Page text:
- They’re affectionate and playful: French bulldogs loves to play, and are really affectionate with their human companions. Not only that, French bulldogs are often very sensitive. Meaning that they don’t really respond well to yelling, as that will just cause them to mope around.
- Most of them need artificial insemination and c-sections: Based on how French bulldogs are, artificial insemination is often performed to breed a litter. According to RockSolidBulldogs.com, the male is often unable to reach the female. Furthermore, almost all of’em needs to have c-sections, partially due to their small bodies, along with normal stressors that come with delivering a litter of pups.
- The bat ear was almost bred out of the French Bulldog: On the subject of the breed’s history, it may surprise you that these little guys almost lost their distinctive bat ears. According to the AKC, “Had it not been for the objections of American fanciers, the bat ear of the French bulldog would have been bred out of the breed and replaced with a rose ear, resulting in a miniaturized version of the English bulldog.”
Bonus Tip – About Bulldogs
- Bulldogs are quite different from other type of dogs. The loose skin of the head, furrowed brow, pushed-in nose, small ears, undershot jaw with hanging chops on either side, and the distinctive rolling gait all practically scream “I’m a Bulldog!” The coat, seen in a variety of colors and patterns, is short, smooth, and glossy. Bulldogs can weigh up to 50 pounds, but that won’t stop them from curling up in your lap, or at least trying to. But don’t mistake their easygoing ways for laziness—Bulldogs enjoy brisk walks and need regular moderate exercise, along with a careful diet, to stay trim. Summer afternoons are best spent in an air-conditioned room as a Bulldog’s short snout can cause labored breathing in hot and humid weather.
- Bulldogs are sweet, devoted, and easygoing, and they want to please their owner. As with all breeds, early socialization is vital to help give the dog a good start in life. Puppy training classes are highly recommended as well and allow the owner to learn how to curb any undesirable behaviors. Bulldogs love to chew—most will enjoy chew toys their entire life. They also love to play tug-of-war, but it is important to teach the dog when he is young to release what’s in his mouth on command. From the start the young Bulldog should also be taught to accept having people take food from his bowl while he is eating, so that he does not develop a habit of being protective of his food.
- The Bulldog should do well on a high-quality dog food, whether commercially manufactured or home-prepared with your veterinarian’s supervision and approval. Any diet should be appropriate to the dog’s age (puppy, adult, or senior). Some dogs are prone to getting overweight, so watch your dog’s calorie consumption and weight level. Treats can be an important aid in training, but giving too many can cause obesity. Learn about which human foods are safe for dogs, and which are not.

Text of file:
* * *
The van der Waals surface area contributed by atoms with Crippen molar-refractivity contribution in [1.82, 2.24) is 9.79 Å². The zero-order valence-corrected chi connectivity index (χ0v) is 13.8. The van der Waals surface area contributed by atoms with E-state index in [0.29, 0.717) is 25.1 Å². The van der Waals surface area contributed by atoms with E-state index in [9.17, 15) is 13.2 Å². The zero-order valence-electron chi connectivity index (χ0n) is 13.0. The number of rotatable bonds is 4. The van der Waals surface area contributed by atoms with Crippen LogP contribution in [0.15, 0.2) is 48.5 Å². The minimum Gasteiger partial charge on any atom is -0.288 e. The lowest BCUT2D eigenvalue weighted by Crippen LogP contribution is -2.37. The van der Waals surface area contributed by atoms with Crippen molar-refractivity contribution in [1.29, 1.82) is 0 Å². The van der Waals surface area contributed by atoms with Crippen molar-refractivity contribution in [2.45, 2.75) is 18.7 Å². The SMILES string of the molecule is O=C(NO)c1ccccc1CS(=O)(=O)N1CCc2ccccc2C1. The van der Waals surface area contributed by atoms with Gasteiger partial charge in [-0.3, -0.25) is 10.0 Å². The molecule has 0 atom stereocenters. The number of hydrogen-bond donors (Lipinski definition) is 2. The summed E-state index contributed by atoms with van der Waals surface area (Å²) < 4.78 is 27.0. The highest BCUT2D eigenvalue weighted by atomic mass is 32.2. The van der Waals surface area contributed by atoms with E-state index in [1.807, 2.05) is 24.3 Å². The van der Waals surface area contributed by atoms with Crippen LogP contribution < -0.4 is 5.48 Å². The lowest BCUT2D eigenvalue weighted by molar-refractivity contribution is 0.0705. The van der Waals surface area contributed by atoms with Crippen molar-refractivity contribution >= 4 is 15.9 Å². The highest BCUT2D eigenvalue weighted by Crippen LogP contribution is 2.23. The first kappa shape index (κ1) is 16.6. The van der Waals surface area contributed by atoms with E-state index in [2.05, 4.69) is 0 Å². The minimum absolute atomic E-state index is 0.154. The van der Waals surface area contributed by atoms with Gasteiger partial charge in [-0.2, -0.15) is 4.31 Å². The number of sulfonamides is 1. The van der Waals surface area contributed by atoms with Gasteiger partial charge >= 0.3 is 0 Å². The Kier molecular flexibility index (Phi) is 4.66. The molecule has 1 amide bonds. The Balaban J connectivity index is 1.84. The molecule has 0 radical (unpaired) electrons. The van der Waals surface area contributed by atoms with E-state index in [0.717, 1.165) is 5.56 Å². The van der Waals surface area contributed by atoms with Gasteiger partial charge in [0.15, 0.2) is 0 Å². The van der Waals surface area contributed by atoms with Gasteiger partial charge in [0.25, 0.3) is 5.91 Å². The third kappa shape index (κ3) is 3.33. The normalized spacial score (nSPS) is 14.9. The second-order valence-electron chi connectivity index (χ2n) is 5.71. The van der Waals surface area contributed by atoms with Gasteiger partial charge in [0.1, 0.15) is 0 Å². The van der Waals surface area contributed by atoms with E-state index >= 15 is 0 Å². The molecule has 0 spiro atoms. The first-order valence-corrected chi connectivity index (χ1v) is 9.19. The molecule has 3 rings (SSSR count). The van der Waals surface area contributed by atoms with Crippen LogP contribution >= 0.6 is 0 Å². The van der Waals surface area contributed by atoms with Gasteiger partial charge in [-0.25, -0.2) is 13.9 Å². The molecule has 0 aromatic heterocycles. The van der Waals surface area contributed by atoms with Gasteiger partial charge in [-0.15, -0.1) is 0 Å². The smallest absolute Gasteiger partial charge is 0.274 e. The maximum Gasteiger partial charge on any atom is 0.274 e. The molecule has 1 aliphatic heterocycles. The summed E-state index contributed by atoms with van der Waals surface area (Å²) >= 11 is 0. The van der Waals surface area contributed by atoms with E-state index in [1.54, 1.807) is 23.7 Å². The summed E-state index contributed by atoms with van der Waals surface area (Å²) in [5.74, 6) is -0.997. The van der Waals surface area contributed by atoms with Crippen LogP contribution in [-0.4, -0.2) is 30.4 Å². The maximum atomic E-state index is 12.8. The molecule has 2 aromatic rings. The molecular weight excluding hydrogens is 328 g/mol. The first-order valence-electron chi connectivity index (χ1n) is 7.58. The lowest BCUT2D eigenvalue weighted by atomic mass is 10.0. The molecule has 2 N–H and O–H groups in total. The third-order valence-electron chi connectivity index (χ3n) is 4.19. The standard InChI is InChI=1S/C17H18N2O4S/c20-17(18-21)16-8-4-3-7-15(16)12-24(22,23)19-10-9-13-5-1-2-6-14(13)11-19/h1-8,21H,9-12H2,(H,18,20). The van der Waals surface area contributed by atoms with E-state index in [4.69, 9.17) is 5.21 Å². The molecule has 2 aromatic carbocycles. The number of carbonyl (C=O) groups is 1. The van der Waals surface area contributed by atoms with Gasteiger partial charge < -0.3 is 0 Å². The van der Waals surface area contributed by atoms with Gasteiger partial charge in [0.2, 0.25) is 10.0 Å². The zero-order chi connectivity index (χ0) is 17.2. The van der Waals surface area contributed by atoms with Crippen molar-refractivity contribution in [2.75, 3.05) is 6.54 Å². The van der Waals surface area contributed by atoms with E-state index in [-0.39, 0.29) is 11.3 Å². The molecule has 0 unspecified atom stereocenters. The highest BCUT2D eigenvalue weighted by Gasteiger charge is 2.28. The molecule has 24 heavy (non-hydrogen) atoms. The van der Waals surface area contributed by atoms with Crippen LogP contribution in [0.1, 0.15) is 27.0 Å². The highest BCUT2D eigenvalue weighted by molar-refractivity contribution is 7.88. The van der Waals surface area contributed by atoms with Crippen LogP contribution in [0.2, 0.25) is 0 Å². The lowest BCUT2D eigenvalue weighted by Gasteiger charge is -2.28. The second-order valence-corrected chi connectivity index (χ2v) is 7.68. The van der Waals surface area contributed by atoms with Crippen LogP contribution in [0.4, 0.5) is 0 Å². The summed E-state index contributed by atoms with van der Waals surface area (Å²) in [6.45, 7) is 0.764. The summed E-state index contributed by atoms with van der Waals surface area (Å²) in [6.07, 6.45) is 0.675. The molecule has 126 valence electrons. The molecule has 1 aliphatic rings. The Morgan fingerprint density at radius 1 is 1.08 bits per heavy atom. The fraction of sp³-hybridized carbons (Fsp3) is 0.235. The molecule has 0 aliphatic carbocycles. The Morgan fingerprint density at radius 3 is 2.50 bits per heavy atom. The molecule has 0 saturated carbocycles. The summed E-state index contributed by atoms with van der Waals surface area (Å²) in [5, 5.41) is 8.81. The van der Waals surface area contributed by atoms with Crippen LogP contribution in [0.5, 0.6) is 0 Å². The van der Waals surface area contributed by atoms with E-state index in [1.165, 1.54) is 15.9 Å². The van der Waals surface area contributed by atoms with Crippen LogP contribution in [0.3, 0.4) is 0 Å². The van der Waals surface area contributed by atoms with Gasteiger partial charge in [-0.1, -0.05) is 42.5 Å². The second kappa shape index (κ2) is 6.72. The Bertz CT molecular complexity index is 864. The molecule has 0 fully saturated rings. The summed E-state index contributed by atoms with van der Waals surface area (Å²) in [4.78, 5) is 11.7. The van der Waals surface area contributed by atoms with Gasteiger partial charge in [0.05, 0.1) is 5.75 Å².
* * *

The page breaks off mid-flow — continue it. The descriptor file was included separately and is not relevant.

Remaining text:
- An all-over brushing with a soft brush for 10 minutes two or three times a week will keep the Bulldog looking his best. During periods of heavier shedding, it can help to first use a rubber curry brush. The wrinkles on the Bulldog’s face need to be regularly checked to make sure the skin is clean and dry, as food or moisture can get trapped and cause irritation or infection. A cotton ball dipped in peroxide can be used to clean the wrinkles, and cornstarch can be applied afterward to aid in drying—although neither should be used near the eyes. The ears and the area under the tail should be kept clean, and the dog’s nails trimmed every two weeks or so.
- A Bulldog should not be left out in the hot sun unsupervised or without access to shade and water, and of course no dog should be left in an enclosed car in even mildly warm weather. If a Bulldog is overexcited or breathing too hard, his tongue will hang out unusually far and have a bluish cast instead of the normal pink. Immediate soaking with cool water and giving ice can help to cool the dog.
- Bulldogs are mellow and are happy to relax next to their owner’s feet, but they also enjoy an occasional romp and going on walks. Moderate exercise will help the dog to stay trim. Very warm days are best spent in front of an air-conditioner, however, as the Bulldog’s short muzzle can make breathing difficult in heat and humidity. Stairs and pools also present major safety hazards. Bulldogs enjoy wading in very shallow water, but they should never be allowed in water that’s more than elbow deep unless supervised closely.